Defining the total time duration for the two phases as a unit, we assume the first slot is utilized for downlink transmission and the remaining slot is allocated for uplink transmission. In the uplink transmission, two multiple access schemes, i.e., SDMA and TDMA, are considered. Specifically, for the SDMA-enabled WPSN, the IR and all ERs simultaneously transmit information to the H-AP in the slot, while for the TDMA-enabled WPSN, each ER and the IR sequentially transmit information to the H-AP in the and slots, respectively, with . In general, SDMA outperforms TDMA in terms of uplink sum rate. However, TDMA is easy to implement with low signal detection complexity at the receiver. Both of them are widely adopted in wireless communication systems [21, 23].

### Ii-a SDMA-enabled WPSN

In the first downlink phase, the H-AP adopts the SWIPT technique to transmit energy and information to ERs and the IR simultaneously. The energy-carrying information signal is denoted as with covariance matrix . The transmission power can be written as and should usually satisfy the power constraint , where is the maximum allowable transmission power. Denoting the downlink channels from the H-AP to the IR and ER as and , respectively, the received signals at ERs and IR can be respectively written as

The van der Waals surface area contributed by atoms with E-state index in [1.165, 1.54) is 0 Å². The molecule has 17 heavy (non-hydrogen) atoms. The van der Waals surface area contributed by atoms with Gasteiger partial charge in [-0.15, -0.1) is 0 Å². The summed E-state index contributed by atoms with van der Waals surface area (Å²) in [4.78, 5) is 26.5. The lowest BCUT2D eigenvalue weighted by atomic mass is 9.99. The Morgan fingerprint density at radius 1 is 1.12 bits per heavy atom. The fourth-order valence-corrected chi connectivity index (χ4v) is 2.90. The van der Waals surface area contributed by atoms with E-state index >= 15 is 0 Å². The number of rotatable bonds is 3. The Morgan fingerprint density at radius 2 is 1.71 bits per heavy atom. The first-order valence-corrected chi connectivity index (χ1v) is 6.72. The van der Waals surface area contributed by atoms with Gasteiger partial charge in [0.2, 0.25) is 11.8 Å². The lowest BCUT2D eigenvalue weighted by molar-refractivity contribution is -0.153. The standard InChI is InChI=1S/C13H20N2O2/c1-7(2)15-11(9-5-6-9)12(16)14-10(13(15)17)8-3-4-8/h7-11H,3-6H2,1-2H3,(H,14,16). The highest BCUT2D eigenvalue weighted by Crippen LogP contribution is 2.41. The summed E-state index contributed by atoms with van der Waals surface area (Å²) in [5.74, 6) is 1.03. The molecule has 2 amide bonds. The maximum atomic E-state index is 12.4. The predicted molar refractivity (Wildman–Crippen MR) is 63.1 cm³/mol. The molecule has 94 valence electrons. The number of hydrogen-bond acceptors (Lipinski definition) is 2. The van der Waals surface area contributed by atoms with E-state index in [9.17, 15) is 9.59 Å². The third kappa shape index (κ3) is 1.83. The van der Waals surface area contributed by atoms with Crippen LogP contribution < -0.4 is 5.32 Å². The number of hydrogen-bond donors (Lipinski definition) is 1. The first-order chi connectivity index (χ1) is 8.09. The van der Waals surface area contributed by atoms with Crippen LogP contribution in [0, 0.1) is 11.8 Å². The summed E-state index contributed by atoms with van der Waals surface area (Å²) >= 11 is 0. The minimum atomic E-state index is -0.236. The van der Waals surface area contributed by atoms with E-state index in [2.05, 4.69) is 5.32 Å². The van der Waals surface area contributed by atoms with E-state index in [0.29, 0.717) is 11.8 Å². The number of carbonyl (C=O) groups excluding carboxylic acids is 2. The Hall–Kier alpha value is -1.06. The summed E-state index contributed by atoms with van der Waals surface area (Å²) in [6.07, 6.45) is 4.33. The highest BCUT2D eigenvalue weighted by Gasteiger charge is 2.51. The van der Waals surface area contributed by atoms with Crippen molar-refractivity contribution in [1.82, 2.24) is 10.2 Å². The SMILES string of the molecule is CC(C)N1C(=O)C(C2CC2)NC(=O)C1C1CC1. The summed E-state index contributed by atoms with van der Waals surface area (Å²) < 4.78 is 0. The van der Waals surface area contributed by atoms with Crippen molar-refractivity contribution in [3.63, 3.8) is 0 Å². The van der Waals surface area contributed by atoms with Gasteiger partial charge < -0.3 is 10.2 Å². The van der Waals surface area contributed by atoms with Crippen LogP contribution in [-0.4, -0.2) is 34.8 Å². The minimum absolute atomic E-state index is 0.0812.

(1) | ||||

(2) |

where and are the additive white Gaussian noises (AWGNs) at the ER and IR, respectively. According to (1), the harvested energy at ER in this slot can be expressed as

(3) |

where denotes the energy harvesting efficiency of ER . Meanwhile, based on (2), the achievable downlink rate of the IR is expressed as

(4) |

In the second uplink stage, the IR and ER simultaneously transmit the information signals with and with covariance matrix to the H-AP, respectively. The transmission power at the IR is fixed as . Since the energy at the ER is only coming from energy harvesting in the first phase, the transmission energy at the ER should not exceed the harvested energy , i.e., . By denoting and as the uplink channels from the IR and ER to the H-AP, respectively, we have the received signal at the H-AP as

(5) |